Mentors that matter

This morning I started working in the ASPIRE program at my local high school to mentor juniors and seniors through the college application process. It’s much more daunting to get into college these days and since I’ve been through the process with three of my four children it seemed like a natural fit. It has also gotten me thinking about all the people who have mentored me and my children over the years.

The one person who has mentored me more than anyone in my professional life is my cousin Kathleen Delaney. She has spent her entire teaching career in some of the lowest income schools in the Chicago area. She has told me stories about her students my entire life–stories about the ones that have inspired her, worried her, made her laugh, made her cry, and sharpened her understanding of the injustices so many face every single day. This August as she was preparing for the school year she stepped across the hall to introduce herself to a new teacher in her building. She was met with a shout of joy and a warm embrace from this new teacher.

The woman had been an 8th grader in my cousin’s school decades ago. Kathy taught 6th grade and after school she coached the girl for the district speech competition. They chose the address of Chief Seattle from 1854 and worked on it together after school for several weeks. Before the competition my cousin gave her the picture book version of Seattle’s speech written by Susan Jeffers. What she didn’t realize at the time was that the girl’s family had come to this country illegally. The mother was struggling to raise five of kids on minimum wage. That book was the first one the girl had ever owned. The first book anyone in her family had owned. They read it until it fell apart. 61gaPRmd8hL._AA160_This girl decided to become a teacher, in part because of my cousin’s example. Her younger brothers and sisters who had Miss Delaney in 6th grade reported that she was the “hardest” teacher in the school, the one who assigned the most homework. She was the one who believed that they could do all that work, even though they were new speakers of English.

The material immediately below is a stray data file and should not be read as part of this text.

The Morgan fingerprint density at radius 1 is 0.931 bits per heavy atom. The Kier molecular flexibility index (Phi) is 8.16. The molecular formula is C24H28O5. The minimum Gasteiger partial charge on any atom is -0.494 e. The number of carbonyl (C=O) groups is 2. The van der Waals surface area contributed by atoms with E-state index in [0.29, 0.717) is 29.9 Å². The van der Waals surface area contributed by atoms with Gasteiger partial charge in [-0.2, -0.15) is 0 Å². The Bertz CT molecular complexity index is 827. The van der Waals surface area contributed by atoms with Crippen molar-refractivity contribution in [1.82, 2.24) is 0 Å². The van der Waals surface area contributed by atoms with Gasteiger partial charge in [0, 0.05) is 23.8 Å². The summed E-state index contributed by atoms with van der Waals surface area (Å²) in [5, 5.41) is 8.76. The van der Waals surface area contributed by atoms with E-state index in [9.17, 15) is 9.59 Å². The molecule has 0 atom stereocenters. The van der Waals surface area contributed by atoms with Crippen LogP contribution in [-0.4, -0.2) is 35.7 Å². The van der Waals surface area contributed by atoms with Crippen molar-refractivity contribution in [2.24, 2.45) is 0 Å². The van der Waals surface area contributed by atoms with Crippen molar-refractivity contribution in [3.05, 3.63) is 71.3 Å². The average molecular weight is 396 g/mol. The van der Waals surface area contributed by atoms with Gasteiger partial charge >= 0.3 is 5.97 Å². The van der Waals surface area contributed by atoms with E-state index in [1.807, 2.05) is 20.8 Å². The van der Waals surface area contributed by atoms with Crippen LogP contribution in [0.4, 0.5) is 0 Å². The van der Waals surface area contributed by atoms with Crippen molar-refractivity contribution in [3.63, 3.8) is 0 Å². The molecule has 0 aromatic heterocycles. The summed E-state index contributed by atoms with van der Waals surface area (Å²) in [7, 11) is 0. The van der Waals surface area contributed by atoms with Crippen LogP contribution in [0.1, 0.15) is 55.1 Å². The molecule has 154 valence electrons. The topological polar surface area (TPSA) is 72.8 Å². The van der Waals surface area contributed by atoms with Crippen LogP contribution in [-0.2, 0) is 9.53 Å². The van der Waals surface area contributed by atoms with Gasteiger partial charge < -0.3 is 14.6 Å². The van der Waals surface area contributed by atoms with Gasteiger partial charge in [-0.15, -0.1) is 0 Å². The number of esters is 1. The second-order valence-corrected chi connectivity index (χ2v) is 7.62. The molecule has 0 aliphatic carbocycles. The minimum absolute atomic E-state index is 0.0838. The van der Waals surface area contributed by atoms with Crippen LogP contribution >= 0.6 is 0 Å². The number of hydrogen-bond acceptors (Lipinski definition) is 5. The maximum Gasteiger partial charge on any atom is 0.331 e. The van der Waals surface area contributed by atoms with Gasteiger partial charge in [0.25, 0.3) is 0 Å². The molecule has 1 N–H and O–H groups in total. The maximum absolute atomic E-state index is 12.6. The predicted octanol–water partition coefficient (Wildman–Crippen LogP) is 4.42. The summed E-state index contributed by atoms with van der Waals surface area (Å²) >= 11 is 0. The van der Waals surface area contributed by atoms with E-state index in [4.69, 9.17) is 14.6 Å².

This former student took her college classes one at a time over many years because her immigration status made her ineligible for financial aid. But she stuck to her goal year after year and now after all this time, she and my cousin will be teaching side by side. I’ve done author visits for my cousin in recent years and her students are quick to tell me that she is still the hardest teacher in their school. They feign agony in reporting all the writing assignments she’s given but it’s easy enough to see their pride underneath all that complaint. Some of them come voluntarily to school an hour early every day to work in her room before school starts.images

I mention all this at the start of the school year because my cousin cheerfully points out that there is nothing unusual about her. Most teachers mentor students before and after school. Many have very high expectations for even their most impoverished students, and almost all of them give away hundreds of books over a teaching career. So this is my thank you to all of you for all you do to change lives, to raise up one literate generation after another, and encourage those who enter school powerless to leave it with something to contribute to the world. It’s easy to get discouraged and in the minutia of daily work and lose sight of your power.

You make history every day. When a child learns to read, you change that entire family’s economic fortunes forever. Our economy cannot function without you.  I’m grateful–to my own teachers, my children’s teachers and all of you everywhere who work with students wisely and generously every day. Thank you!

 

Rosanne Parry
Rosanne Parry is the author of a 4 MG novels and the forthcoming A WOLF CALLED WANDER and LAST OF THE NAME. She is a bookseller at Annie Blooms and teaches in the Masters in Book Publishing program at Portland State. She writes in a treehouse in her back yard.